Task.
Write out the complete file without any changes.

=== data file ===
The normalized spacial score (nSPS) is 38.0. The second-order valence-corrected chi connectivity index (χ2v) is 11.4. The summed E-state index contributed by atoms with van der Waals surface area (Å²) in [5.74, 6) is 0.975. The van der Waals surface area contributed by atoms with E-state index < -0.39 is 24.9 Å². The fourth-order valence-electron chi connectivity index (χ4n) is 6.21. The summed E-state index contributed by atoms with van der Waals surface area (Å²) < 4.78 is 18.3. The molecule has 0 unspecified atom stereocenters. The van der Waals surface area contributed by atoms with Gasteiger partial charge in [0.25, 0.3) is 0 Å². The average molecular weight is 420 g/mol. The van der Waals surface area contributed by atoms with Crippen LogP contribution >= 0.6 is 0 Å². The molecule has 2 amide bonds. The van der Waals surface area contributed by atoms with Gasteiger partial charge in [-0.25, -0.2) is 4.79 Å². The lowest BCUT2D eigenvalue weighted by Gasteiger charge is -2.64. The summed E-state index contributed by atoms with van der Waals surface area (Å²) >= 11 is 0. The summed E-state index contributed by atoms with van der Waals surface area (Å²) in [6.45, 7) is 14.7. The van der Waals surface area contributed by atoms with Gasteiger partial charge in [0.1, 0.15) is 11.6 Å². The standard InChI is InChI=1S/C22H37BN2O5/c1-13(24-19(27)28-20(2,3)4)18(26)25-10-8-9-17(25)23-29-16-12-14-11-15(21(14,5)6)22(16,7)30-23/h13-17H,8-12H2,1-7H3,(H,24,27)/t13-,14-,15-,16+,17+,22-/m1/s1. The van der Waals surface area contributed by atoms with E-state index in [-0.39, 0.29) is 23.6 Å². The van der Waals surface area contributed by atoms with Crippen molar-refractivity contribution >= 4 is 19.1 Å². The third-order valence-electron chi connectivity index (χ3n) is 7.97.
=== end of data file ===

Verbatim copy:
The normalized spacial score (nSPS) is 38.0. The second-order valence-corrected chi connectivity index (χ2v) is 11.4. The summed E-state index contributed by atoms with van der Waals surface area (Å²) in [5.74, 6) is 0.975. The van der Waals surface area contributed by atoms with E-state index < -0.39 is 24.9 Å². The fourth-order valence-electron chi connectivity index (χ4n) is 6.21. The summed E-state index contributed by atoms with van der Waals surface area (Å²) < 4.78 is 18.3. The molecule has 0 unspecified atom stereocenters. The van der Waals surface area contributed by atoms with Gasteiger partial charge in [0.25, 0.3) is 0 Å². The average molecular weight is 420 g/mol. The van der Waals surface area contributed by atoms with Crippen LogP contribution >= 0.6 is 0 Å². The molecule has 2 amide bonds. The van der Waals surface area contributed by atoms with Gasteiger partial charge in [-0.25, -0.2) is 4.79 Å². The lowest BCUT2D eigenvalue weighted by Gasteiger charge is -2.64. The summed E-state index contributed by atoms with van der Waals surface area (Å²) >= 11 is 0. The summed E-state index contributed by atoms with van der Waals surface area (Å²) in [6.45, 7) is 14.7. The van der Waals surface area contributed by atoms with Gasteiger partial charge in [0.1, 0.15) is 11.6 Å². The standard InChI is InChI=1S/C22H37BN2O5/c1-13(24-19(27)28-20(2,3)4)18(26)25-10-8-9-17(25)23-29-16-12-14-11-15(21(14,5)6)22(16,7)30-23/h13-17H,8-12H2,1-7H3,(H,24,27)/t13-,14-,15-,16+,17+,22-/m1/s1. The van der Waals surface area contributed by atoms with E-state index in [-0.39, 0.29) is 23.6 Å². The van der Waals surface area contributed by atoms with Crippen molar-refractivity contribution >= 4 is 19.1 Å². The third-order valence-electron chi connectivity index (χ3n) is 7.97.